Frequently, interviewers perceive candidates who slouch as either exhausted or arrogant and judge them based on what they see. But, how much should we trust our impressions of our candidates’ body language during interviews?
We’re all naturally able to pick up on nonverbal cues. Nonverbal communication in a job interview gives the interviewer a great deal of information that is not conveyed by the spoken word alone. It reveals whether the candidate is confident, goal-oriented, and focused – or indeed, whether the candidate might actually be exhausted, unreliable, or anxious.
Consistent body language provides an opportunity to convince the interviewer of your value as a candidate; in fact, up to 93% of human correspondence is ultimately passed on through nonverbal communication. Gestures, facial expressions, posture, and the volume and tone of your voice all have the power to make or break an job offer. Just 7% of all considered is actually determined by the interview content itself.
What is body language?
Body language refers to the nonverbal signals that we use to communicate. People can say a lot without using words. All of us use physical behavior to convey messages every day. We communicate using our facial expressions, hand gestures, body posture, and touch. However, our physical behavior can be very revealing. Our bodies are constantly communicating, even when we aren’t aware of it.
It has been suggested that non-verbal communication may represent between 50 percent to 70 percent of all human correspondence. Understanding body language is important, but it is also essential to focus on different signals. In many cases, you should look at signals as a group rather than focusing on a single action.
In other words, a candidate’s nonverbal cues during an interview may not give a full picture of how they will behave in real-life circumstances. Reading non-verbals without understanding the candidate’s everyday behavior can tell you a lot about how they are feeling at any given moment, but not about their overall performance once they begin work. If you wish to understand a person’s true feelings or emotions, it’s best to study their face. While speaking, you should try to observe your candidate’s facial responses. For instance, if you were to say that a position requires hard work and the candidate look displeased before replying — whatever the reply might be — they most likely feel how they look.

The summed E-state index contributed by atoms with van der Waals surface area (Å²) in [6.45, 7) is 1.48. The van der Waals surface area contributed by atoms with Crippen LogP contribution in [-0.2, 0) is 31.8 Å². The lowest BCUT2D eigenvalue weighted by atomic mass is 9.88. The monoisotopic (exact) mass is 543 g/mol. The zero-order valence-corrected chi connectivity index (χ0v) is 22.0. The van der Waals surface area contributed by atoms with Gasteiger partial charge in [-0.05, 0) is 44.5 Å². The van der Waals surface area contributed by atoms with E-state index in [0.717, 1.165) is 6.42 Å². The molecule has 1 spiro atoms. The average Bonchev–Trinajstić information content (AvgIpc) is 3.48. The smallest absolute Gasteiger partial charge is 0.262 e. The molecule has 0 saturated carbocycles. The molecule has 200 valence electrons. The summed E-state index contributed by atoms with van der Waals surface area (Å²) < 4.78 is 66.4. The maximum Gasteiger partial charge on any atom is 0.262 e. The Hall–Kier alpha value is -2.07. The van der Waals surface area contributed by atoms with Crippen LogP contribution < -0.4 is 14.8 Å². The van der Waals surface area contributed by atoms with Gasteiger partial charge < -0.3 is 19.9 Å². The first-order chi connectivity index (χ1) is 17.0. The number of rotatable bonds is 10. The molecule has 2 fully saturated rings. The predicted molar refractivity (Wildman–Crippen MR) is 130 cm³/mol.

What a candidate does with their hands, arms, feet, and legs can also tell you a lot about their personality. If a candidate crosses their arms during an interview, it may represent a negative attitude. Resting their ankle on their other knee is often not appropriate during a formal interview and may give further insight into their sense of professionalism — or at least situational awareness.
Here are some tips that might be helpful:
Sit up straight
If your seat has armrests, then you may be tempted to lean to the left or right. Try to avoid this by sitting up straight and keeping your back against the backrest. If you lean forward during your interview, then keep your shoulders low. Don’t make yourself too ‘big’. Also, make sure that you respect your interviewer’s personal space. Otherwise you may leave too much of an impression.
Make eye contact while speaking
Try to make eye contact with every interviewer when it’s your turn to speak. You never know whose decisions will influence your future. And be sure to show the same level of respect to every interviewer.
Keep your hands under control
It is a natural reflex to touch your nose, cheeks and lips when you are speaking. It is a common way to soothe yourself. Try to avoid this. If you touch your face too often or if you play with your hands, fingers or jewelry, then you may be perceived as insecure and / or unreliable.
Ultimately, most interviewers are not behavioral psychologists, so it may be impossible for them to truly understand every micro-expression, twitch, and movement they observe. It’s also extremely important to remember that interviews are typically high-stress scenarios in which a candidate may not offer a natural representation of themselves. Therefore, it’s crucial for an interviewer to make their feel at ease throughout the process. This will enable them to answer questions more effectively and in as natural a way as possible.